In the late 1960’s and early 1970’s, social conflicts became more intense; in 1973,15 percent of the economically active population was unemployed. The people protested the hard economic and social conditions and the arbitrariness of the foreign monopolies with large-scale sugar plantation strikes in 1967 and a general strike in the spring of 1975. States of emergency were declared several times in 1970–71. The PNM survived a split in 1970 and went on to win again in the 1971 elections. In 1973, Trinidad and Tobago, along with other English-speaking countries in the West Indies, formed the Caribbean Common Market and Caribbean Community. Trinidad and Tobago established diplomatic relations with Cuba in 1972 and with the Soviet Union in 1974. In the 1970’s the government of Trinidad and Tobago took steps to curtail foreign influence on the country’s economy by nationalizing the facilities of Dutch-and-English-controlled Shell Trinidad Ltd. in 1974 and the petroleum products retail network of US-controlled Texaco in 1975.
Trinidad and Tobago has been a republic since Aug. 1,1976. It promotes international cooperation based on the principle of peaceful coexistence, conducts an active anticolonial policy, and welcomes steps toward disarmament and nonproliferation of nuclear weapons.
A. D. DRIDZO
Political parties and trade unions. The ruling People’s National Movement, founded in 1956, includes mainly the Negro petite and middle bourgeoisie, part of the Negro intelligentsia, and a small percentage of the workers. The Democratic Labor Party, which is the main opposition party, was founded in 1956. It includes mainly the Indian middle and upper bourgeoisie and some workers. The Liberal Party was formed in 1965 after a split in the Democratic Labor Party.
The Trinidad and Tobago Labor Congress, founded in 1966 as a result of a merger of the Trinidad and Tobago National Trades Union Council (established 1957) and the National Federation of Labor, had 60,000 members in 1977; it belongs to the International Confederation of Free Trade Unions.
Economy. Trinidad and Tobago is one of the more economically developed countries of the Caribbean area. The basis of the economy is the extraction and refining of petroleum and natural gas; together with the asphalt industry, these branches provided more than one-fifth of the 1975 gross national product. Fourfifths of the petroleum production (10 million tons in 1975) and almost all of the refining are carried out on the island of Trinidad, mainly at Pointe-à-Pierre and Point Fortin; the facilities are run by US companies and by the Trinidad and Tobago Oil Company. The facilities of Shell Trinidad, a Dutch-English company, were nationalized in 1974. Output of petroleum products was more than 17 million tons in 1974. In addition to local petroleum, Trinidad and Tobago’s refineries also process petroleum from Venezuela, Colombia, Ecuador, and several countries of the Near and Middle East (14 million tons in 1972). The Pitch Lake asphalt deposits produce about 175,000 tons a year. In 1975, natural gas production was 1.5 billion cu m. Production of electric power, mainly from steam power plants, was 1.2 billion kilowatt-hours.
Other branches of industry include the production of chemicals, textiles, and cement (241,000 tons in 1975). Sugar refining dominates the food processing industry (164,000 tons of raw sugar in 1975). The petroleum and sugar industries, air transportation, and banking are partially government-owned.
Large-scale landownership predominates in Trinidad and Tobago’s agriculture. About 72 percent of the peasant farms have allotments of less than 4 hectares (ha) each. About 25 percent of the land is cultivated, and about 45 percent is forested. The main commercial crop is sugarcane, with 38,000 ha producing 1.9 million tons in 1974; two-thirds of the harvest is produced by large plantations. Other crops include cacao (1974 harvest, 4,000 tons), coffee (1,800 tons), rice (12,000 tons), tobacco, bananas (5,000 tons), citrus fruits, and coconuts. Livestock raising is poorly developed. In 1974 there were 71,000 head of cattle, 54,000 hogs, and 6 million domestic fowl. The country has 175 km of railroads, managed by the state, and 6,700 km of roads (1972), of which 4,800 km are hard-surfaced. The main seaports are Pointe-à-Pierre (freight turnover, 28.2 million tons in 1972), Point Fortin (4.2 million tons), Tembladora (3.4 million tons), Chaguaramas (2.8 million tons), Brighton (2 million tons), and Port-of-Spain (1.6 million tons). There is an international airport near Port-of-Spain.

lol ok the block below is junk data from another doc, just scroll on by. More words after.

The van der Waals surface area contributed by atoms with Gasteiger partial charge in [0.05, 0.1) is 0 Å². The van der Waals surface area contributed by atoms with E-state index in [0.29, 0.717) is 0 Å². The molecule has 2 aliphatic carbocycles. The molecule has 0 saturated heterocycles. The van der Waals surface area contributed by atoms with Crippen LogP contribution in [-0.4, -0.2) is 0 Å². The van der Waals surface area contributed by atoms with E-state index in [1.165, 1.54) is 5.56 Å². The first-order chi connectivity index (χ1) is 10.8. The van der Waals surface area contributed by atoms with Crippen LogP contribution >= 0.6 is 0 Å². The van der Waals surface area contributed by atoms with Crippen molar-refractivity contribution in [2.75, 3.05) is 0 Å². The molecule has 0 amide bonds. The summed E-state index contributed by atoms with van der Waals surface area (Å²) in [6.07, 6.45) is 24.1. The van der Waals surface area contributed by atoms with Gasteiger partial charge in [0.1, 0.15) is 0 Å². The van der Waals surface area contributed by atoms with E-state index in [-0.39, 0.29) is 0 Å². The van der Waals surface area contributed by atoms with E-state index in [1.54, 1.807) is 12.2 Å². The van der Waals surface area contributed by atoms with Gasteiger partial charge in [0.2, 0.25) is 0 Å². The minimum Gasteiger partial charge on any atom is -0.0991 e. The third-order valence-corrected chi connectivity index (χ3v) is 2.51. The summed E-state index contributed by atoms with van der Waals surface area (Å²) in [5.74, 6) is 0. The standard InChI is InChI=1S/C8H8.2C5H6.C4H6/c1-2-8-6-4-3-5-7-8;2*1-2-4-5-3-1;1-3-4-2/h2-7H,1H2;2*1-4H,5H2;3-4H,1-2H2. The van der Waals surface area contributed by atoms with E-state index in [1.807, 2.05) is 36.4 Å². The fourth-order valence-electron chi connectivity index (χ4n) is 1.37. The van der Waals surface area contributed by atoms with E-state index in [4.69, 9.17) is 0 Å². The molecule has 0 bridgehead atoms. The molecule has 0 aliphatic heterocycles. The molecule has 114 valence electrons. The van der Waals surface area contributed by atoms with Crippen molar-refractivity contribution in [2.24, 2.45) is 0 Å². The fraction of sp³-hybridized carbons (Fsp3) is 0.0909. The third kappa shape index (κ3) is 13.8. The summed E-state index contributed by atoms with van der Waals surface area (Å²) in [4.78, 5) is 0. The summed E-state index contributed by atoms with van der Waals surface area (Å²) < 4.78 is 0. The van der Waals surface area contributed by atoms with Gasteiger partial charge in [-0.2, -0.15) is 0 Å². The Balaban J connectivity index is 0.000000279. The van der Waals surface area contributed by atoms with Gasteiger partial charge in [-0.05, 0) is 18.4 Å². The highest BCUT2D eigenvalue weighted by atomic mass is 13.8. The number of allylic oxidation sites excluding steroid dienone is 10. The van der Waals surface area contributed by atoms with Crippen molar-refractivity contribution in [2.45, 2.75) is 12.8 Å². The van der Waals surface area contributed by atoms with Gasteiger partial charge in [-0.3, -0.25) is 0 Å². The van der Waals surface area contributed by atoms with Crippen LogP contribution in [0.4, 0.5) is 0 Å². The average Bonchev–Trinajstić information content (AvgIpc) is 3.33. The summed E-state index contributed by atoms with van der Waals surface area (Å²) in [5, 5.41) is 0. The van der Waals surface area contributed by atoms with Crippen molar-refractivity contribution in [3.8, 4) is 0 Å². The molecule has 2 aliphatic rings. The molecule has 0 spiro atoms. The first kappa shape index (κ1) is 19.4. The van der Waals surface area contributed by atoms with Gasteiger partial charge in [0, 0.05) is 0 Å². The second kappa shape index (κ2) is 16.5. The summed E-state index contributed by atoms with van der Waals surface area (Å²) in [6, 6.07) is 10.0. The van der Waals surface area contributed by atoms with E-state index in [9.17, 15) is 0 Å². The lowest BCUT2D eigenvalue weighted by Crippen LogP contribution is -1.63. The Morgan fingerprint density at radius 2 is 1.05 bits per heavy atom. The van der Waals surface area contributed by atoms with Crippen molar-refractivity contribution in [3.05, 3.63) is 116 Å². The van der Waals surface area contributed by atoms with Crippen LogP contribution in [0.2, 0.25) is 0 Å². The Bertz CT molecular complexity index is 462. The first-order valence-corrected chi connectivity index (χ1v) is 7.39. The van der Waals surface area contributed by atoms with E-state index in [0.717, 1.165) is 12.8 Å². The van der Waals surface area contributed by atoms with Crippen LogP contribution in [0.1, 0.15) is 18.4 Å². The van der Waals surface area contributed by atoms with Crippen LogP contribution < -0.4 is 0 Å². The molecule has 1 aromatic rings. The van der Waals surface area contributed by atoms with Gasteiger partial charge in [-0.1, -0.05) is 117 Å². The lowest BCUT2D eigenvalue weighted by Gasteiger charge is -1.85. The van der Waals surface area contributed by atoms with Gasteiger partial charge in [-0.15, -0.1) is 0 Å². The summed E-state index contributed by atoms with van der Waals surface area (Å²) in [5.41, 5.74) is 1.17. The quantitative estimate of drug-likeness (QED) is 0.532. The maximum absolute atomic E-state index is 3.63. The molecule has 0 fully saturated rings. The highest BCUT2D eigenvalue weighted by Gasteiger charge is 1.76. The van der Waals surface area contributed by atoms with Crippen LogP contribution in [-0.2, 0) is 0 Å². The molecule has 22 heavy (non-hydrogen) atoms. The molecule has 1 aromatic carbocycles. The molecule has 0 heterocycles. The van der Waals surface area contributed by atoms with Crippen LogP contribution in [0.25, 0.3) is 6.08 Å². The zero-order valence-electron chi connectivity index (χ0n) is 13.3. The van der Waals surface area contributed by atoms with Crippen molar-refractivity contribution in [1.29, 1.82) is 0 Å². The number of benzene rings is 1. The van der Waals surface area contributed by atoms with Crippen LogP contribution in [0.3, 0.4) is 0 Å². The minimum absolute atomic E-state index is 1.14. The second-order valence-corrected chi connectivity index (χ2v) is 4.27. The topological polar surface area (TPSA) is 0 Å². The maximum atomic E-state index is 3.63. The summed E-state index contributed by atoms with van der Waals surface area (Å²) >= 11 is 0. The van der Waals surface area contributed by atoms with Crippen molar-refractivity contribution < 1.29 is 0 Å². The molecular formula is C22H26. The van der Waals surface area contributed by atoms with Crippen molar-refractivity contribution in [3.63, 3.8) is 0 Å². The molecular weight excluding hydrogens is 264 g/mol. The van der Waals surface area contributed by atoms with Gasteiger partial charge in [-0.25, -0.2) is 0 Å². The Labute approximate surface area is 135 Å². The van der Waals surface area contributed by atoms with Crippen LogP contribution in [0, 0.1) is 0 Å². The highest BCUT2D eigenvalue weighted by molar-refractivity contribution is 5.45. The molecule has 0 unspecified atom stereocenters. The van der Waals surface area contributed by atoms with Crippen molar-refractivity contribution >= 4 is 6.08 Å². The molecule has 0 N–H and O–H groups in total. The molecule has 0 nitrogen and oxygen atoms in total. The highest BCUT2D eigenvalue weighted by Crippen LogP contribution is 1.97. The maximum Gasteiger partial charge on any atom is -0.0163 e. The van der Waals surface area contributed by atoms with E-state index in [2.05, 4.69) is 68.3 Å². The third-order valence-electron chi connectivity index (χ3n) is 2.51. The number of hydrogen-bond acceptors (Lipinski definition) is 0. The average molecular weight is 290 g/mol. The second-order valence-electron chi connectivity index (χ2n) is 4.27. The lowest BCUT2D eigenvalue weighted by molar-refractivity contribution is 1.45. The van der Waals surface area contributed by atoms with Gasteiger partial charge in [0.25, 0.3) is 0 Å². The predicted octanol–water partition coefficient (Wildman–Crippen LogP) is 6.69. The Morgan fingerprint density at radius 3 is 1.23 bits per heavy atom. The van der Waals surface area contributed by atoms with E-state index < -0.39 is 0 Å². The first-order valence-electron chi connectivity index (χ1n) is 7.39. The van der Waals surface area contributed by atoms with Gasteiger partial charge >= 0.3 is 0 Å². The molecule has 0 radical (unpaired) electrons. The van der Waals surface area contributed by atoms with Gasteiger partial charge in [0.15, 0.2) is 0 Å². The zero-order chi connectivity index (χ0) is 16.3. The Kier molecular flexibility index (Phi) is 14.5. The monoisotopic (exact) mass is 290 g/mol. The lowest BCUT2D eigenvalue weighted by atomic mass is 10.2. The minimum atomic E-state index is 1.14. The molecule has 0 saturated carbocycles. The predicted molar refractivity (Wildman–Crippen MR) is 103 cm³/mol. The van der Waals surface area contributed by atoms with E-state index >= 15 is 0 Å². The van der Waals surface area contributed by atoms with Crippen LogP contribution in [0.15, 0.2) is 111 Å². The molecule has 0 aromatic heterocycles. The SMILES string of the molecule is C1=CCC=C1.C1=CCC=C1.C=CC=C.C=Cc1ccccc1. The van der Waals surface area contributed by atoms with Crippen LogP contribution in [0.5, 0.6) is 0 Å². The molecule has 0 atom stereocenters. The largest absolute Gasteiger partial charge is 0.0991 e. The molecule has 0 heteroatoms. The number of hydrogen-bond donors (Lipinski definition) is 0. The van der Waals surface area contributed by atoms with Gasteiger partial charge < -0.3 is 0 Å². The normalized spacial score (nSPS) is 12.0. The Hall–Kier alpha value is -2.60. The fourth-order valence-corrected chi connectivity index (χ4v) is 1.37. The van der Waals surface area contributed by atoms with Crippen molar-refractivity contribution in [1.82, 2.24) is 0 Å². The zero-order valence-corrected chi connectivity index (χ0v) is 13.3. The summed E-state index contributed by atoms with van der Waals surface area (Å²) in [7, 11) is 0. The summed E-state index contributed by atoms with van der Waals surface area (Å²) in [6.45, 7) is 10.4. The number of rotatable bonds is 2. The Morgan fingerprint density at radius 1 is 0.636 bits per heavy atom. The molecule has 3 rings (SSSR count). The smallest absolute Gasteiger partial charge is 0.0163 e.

In 1974, exports were TT$4,158 million, and imports were TT$3,776 million. The deficit is partially offset by revenue from tourism, which was TT$48 million in 1973; 170,000 tourists visited the country in 1975. The main exports are as follows (figures in parentheses are percentages of total 1973 export value): petroleum (20), petroleum products (66), raw sugar (3), mineral fertilizers (3), rum, bananas, and oranges. Imports (figures in parentheses are percentages of total 1973 import value) include crude oil (51), machinery and transportation equipment (11), and meat and dairy products (3). Trinidad and Tobago’s main foreign trade partners are the USA (24 percent of exports and 12 percent of imports in 1975), Great Britain (23 and 22 percent), countries of the West Indies (12 and 3 percent), Saudi Arabia (24 percent of imports), and Venezuela (19 percent of imports.)
The monetary unit is the Trinidad and Tobago dollar; TT$1 = US$0.50.
Medicine and public health. In 1974, the birthrate was 26.5 per thousand population, and the death rate was 6.7 per thousand. Infant mortality was 26.2 per thousand live births. Infectious and parasitic diseases, particularly gastrointestinal and venereal diseases and leprosy, are widespread. Noninfectious diseases include cardiovascular ailments and diabetes mellitus. Trinidad and Tobago has 444 doctors, or one for every 2,600 inhabitants (1975); there are 62 dentists, 289 pharmacists, and 5,300 secondary medical personnel (1971). In 1972 there were 28 hospitals, with a total of 4,800 beds, or 4.6 beds per thousand inhabitants; 95.6 percent of the beds were in state-run hospitals. Health expenditures account for 9.1 percent of the national budget (1975).